Indiana COVID-19 positivity rate impacted by software error, fix will mean higher rates

Positivity rates will be changing on Indiana’s COVID-19 dashboard starting Wednesday next week (Dec. 30), but not due to differences in the number of actual positive tests.

At Governor Holcomb’s Wednesday press conference, Indiana’s health commissioner Kristina Box said that a software error had caused an error in past calculations. Statewide the numbers will increase by 2 or 3 points after the fix is made, she said. Counties will also see an impact.

The rolling average positivity rate in Monroe County is now about 5 percent, or about half of the statewide rate. The upward and downward trends for Monroe County and the state are roughly parallel, except for period when Indiana University students were returning to campus.

The rates that are now to be re-calculated show the same trends as those that were previously reported, according to Box, even if the absolute value of the numbers is different.

The new calculations would not have affected decisions that were made, Box said. Data on hospital resources and number of cases or deaths was not affected by the error, Box said.

In simple terms, the positivity rate is the number of confirmed positive tests divided by all the tests done. That’s what the state calls the “all test” positivity rate. It’s the one that the Monroe County Community School Corporation uses to decide whether to hold classes in person or remotely.

A different kind of positivity rate can be computed by taking the percentage of unique individuals who test positive and dividing by the number of people who were tested. Someone who tests negative 9 times, but positive once, would count as just one person who was tested. The other 9 tests would not get included in the denominator. So, the unique-individual positivity rate is defined in a way that makes it bigger than the all-test positivity rate.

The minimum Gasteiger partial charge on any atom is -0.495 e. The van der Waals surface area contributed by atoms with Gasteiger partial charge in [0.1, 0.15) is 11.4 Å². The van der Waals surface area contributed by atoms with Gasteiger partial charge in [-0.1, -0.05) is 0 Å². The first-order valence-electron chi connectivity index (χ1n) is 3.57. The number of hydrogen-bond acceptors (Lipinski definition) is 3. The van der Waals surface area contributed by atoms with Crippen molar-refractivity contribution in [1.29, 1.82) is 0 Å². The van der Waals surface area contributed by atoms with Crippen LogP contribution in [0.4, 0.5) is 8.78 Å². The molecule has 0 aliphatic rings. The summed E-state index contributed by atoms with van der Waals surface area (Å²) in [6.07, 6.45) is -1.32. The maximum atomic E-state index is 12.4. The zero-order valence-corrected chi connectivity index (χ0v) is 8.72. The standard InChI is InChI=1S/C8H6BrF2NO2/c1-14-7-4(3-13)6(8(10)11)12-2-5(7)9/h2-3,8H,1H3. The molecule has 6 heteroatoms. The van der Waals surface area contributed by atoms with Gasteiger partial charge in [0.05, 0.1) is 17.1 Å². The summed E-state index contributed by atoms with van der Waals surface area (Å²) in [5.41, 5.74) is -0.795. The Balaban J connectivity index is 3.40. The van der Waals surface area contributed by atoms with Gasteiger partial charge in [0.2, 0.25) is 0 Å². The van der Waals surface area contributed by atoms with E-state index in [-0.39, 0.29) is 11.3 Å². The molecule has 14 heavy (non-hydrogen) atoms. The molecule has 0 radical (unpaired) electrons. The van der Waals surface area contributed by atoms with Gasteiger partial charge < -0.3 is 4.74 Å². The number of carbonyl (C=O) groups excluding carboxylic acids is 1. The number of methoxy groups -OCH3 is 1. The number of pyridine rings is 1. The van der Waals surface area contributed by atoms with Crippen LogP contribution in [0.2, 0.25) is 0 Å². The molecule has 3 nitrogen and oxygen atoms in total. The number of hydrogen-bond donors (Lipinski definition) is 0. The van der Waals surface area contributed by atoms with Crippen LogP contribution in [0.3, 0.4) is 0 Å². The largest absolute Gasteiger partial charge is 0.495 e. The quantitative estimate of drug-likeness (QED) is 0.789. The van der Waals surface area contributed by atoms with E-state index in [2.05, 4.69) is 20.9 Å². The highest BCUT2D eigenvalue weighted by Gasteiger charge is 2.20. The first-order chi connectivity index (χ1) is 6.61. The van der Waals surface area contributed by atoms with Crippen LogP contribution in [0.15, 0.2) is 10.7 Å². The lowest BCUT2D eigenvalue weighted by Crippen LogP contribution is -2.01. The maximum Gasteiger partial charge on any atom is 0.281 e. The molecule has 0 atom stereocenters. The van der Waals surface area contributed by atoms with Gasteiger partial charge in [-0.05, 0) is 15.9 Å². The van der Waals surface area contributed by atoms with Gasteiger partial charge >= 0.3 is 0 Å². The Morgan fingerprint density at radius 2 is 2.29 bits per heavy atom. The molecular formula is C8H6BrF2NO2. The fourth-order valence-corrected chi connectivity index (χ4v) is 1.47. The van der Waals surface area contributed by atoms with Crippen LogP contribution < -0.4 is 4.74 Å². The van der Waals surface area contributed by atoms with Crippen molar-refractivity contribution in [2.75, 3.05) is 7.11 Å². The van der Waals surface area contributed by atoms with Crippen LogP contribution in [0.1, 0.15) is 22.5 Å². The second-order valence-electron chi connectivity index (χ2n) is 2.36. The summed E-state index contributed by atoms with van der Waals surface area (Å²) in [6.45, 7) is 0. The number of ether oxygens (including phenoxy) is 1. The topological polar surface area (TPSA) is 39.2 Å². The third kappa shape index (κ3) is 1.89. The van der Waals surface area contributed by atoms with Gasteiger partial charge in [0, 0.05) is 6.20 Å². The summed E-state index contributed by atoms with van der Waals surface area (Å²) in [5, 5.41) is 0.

Responding to a question from The Square Beacon, state health department spokesperson Megan Wade-Taxter said the “coding error” did not become apparent until a significant number of labs started reporting information. At the press conference, Box put the number of new labs at around 600.

Wade-Taxter added, “Many of the new labs report their data differently. The software was written to pull test results from a specific line, but we discovered that some labs were reporting it on different lines.”

The impact of pulling the wrong data into the calculations will be seen in higher positivity numbers. “As a result, we have undercounted the positive tests in the calculation of our positivity rate,” Wade-Taxter added.

Box also reported that the methodology for calculating rolling 7-day average positivity rates will change from an average-of-daily-rates approach to one that takes the the number of positive tests done for the whole 7-day period and divides that by the total number of tests done for the 7-day period.

The method the state has been using up to now has been susceptible to skewing, based on a very high or very low rate for a day when few tests were done.

The new positivity rate calculations will be included for the first time on Wednesday, Dec. 30, according to Box.

Tuesday’s announcement about the positivity rate glitch came on a day when the state of Indiana’s COVID-19 dashboard reported 139 new COVID-19 deaths, not all for the same date. The statewide daily high of 85 deaths came on Dec. 9.

In Monroe County the total count of deaths now stands at 85, after three more were added in Tuesday’s dashboard report.

The rolling average case count in Monroe County has been trending downward, from around 100 two weeks ago to around 75 on Tuesday.

The rolling average positivity rate in Monroe County is about 5 percent, or about half of the statewide rate. The upward and downward trends for Monroe County and the state are roughly parallel.

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